There are no trucks backed up to office doors in Seattle or Cleveland, and no one is rushing to get a deal on turf for the Florida Suncoast Dome just yet. But Baseball Commissioner Fay Vincent said Thursday he is willing to take a look at his hard-line stance against franchise relocations and said the policy could change _ a result that would be good for Tampa Bay baseball interests seeking an existing team.
Vincent formed a three-man committee, to be headed by Minnesota Twins owner Carl Pohlad, to study the issue and report back in 60 days.
What Vincent wants, he said, is answers.
"Am I correct? Is my position sound? Should I re-think it? And if it's re-thought, with what consequence? It's just such an important subject and there are a number of clubs worried about their viability in their communities. I feel a little bit like the fellow at the gate, with his finger in the dike. I'm convinced that I'm correct, but I'm certainly willing to be persuaded otherwise," Vincent said.
"The goal is to re-think the policy on transfers and try to come up with some thoughtful insights on how to deal with this problem. It's a serious problem."
Vincent's move comes as Tampa Bay and the three other expansion losers are all interested to some extent in luring a team. Several existing teams _ Vincent identified Seattle, Cleveland and Houston as "problem franchises" _ are facing potential situations where a transfer might be a solution.
St. Petersburg assistant city manager Rick Dodge said Vincent's decision was good both for cities seeking new clubs and teams looking to move. "I think that's encouraging news," Dodge said from St. Petersburg. "We've been saying we want to proceed in the appropriate way."
Pohlad said there is a need to determine what baseball's relocation procedures should be.
Pohlad has spoken highly of the Tampa Bay area and said Thursday that Florida is "more than likely to be a two-team state." But he also stepped in to buy the Twins and keep them in Minnesota after a Tampa group had purchased 42 percent of the team with an eye toward moving it south.
He said he comes to the job with no preconceived ideas. The other two owners have not been appointed.
Vincent's policy has been that franchises can be moved only in "dire circumstances."
He developed what he called "harsh criteria" a team had to meet: substantial losses over a long period, a substandard stadium with no solution in sight, overt steps from the city that it is not interested in baseball _ such as voting down a stadium issue _ and will no longer be supportive, and no sign of a revival.
"I think there are cities, and owners, really, who are concerned about the viability of their business," Vincent said. "It's no secret that Seattle is one. I've said that I'm concerned about Seattle and the ownership in Seattle is concerned about Seattle and there have been some things in Seattle that are a major concern." Mariners chairman Jeff Smulyan, however, said he has no plans to move.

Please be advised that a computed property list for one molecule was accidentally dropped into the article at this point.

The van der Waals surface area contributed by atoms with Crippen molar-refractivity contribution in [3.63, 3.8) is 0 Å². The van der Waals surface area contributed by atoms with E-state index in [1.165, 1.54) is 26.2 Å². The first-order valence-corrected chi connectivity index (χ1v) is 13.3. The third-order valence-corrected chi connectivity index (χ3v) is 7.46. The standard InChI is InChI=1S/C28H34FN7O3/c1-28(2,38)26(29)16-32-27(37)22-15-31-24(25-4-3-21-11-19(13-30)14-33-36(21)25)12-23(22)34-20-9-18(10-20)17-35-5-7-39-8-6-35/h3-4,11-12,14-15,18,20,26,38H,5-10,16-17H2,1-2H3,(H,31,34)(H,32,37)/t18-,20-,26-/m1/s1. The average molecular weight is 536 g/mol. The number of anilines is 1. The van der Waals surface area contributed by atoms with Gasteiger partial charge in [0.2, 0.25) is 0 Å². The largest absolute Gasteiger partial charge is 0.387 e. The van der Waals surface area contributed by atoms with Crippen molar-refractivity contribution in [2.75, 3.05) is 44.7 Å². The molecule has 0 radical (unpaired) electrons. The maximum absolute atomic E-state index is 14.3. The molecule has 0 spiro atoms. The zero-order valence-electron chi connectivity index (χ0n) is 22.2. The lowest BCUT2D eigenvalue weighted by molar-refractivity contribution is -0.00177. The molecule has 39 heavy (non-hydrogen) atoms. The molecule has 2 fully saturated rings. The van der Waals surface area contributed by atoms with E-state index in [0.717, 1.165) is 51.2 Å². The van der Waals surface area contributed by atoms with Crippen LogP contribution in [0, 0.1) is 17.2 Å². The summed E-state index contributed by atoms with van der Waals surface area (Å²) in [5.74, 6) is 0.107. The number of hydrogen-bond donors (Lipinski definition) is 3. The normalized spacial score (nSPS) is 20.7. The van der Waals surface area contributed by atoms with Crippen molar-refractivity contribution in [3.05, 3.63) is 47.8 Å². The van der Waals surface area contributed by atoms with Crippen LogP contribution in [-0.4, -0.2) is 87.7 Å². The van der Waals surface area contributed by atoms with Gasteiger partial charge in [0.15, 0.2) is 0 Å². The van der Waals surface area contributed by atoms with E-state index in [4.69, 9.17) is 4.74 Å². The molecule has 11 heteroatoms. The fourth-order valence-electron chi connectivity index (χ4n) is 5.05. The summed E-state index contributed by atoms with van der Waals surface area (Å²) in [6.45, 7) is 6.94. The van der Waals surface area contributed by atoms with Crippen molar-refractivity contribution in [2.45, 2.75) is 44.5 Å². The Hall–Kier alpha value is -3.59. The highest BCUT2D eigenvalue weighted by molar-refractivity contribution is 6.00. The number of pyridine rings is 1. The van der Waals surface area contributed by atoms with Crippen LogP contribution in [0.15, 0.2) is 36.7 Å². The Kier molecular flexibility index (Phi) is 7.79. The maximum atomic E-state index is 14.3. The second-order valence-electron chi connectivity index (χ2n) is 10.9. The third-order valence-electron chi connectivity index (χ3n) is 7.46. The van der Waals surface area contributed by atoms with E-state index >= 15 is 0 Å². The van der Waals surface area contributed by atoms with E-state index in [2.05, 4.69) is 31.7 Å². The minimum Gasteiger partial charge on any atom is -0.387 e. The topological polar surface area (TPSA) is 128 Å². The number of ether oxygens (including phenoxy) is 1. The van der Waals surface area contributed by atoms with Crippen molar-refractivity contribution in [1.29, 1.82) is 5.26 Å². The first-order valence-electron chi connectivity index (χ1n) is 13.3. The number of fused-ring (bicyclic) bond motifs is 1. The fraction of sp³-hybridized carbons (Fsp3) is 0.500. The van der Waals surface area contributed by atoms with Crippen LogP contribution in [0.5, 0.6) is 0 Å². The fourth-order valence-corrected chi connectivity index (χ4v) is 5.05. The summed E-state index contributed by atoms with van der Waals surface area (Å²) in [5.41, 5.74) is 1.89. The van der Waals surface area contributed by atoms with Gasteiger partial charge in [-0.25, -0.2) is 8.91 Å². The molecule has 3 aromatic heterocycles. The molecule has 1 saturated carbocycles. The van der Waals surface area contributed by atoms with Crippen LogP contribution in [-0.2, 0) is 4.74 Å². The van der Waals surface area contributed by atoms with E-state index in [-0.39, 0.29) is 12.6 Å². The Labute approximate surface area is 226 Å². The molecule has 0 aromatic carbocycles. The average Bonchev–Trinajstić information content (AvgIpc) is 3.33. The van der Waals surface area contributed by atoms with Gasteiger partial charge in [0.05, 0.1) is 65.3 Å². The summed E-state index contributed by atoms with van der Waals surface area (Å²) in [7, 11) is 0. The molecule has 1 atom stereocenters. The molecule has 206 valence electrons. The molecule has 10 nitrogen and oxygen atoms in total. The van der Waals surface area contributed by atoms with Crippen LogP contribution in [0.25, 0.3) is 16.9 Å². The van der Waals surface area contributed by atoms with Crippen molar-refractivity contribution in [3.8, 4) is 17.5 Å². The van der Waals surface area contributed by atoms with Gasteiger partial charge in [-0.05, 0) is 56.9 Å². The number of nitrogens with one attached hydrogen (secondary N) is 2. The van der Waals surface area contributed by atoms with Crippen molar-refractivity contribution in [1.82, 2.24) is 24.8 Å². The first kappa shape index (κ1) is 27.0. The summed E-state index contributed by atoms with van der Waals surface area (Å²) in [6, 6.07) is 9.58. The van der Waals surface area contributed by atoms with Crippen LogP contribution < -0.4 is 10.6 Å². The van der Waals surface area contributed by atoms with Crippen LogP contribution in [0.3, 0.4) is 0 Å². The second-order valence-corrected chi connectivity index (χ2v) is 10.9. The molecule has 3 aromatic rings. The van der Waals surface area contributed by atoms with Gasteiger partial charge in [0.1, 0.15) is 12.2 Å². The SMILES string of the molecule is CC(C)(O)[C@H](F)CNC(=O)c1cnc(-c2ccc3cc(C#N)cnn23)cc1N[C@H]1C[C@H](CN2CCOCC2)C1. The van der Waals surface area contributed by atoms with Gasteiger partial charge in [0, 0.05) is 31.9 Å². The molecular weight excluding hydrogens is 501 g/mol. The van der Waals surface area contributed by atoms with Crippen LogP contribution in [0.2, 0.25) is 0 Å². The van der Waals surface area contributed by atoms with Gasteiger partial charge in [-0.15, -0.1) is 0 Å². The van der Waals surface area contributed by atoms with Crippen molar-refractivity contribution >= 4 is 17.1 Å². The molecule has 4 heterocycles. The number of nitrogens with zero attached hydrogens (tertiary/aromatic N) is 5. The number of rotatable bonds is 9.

Vincent said last summer the Cleveland Indians had met the criteria, but Indians owners are now optimistic that a new stadium will be built.
Houston owner John McMullen is trying to sell the Astros and said he would prefer to keep them in Houston, but said fan support is bad and he has no buyers. He reportedly asked baseball's ownership committee for permission to seek outside investors but was told to continue looking in Houston.
At the conclusion of baseball's quarterly meeting, Vincent said no sale is imminent and no permission has been granted to seek outside buyers.
Philadelphia Phillies president Bill Giles said there are no National League teams with legitimate reasons to move, including the Astros.
With these three uncertain franchise situations, reports that up to nine teams are available for purchase, and four baseball-hungry communities lined up to bid, Vincent wants to review baseball's position.
"What is clear to me is there is a crying need to review this policy, which I have adopted relatively strongly but which I want very seriously to test," he said.
Vincent said he is uncomfortable making judgments about which teams face serious enough problems to be allowed to relocate.
Baseball, because of the power of its commissioner and exemption from anti-trust laws, can control franchise moves, unlike the National Football League and National Basketball Association, Vincent said.
Without that control, Vincent said, there would be chaos if teams could move anytime teams falter at the gate or owners become disenchanted.
"If there were no restraints on ownership in baseball, there would certainly be a number of potential transfers and I'm concerned about it," he said.
In creating the panel, Vincent is seeking advice on how the game's owners want to handle the matter.
"Am I smart enough to be able to decide who should be able to move and why not? I have my limitations."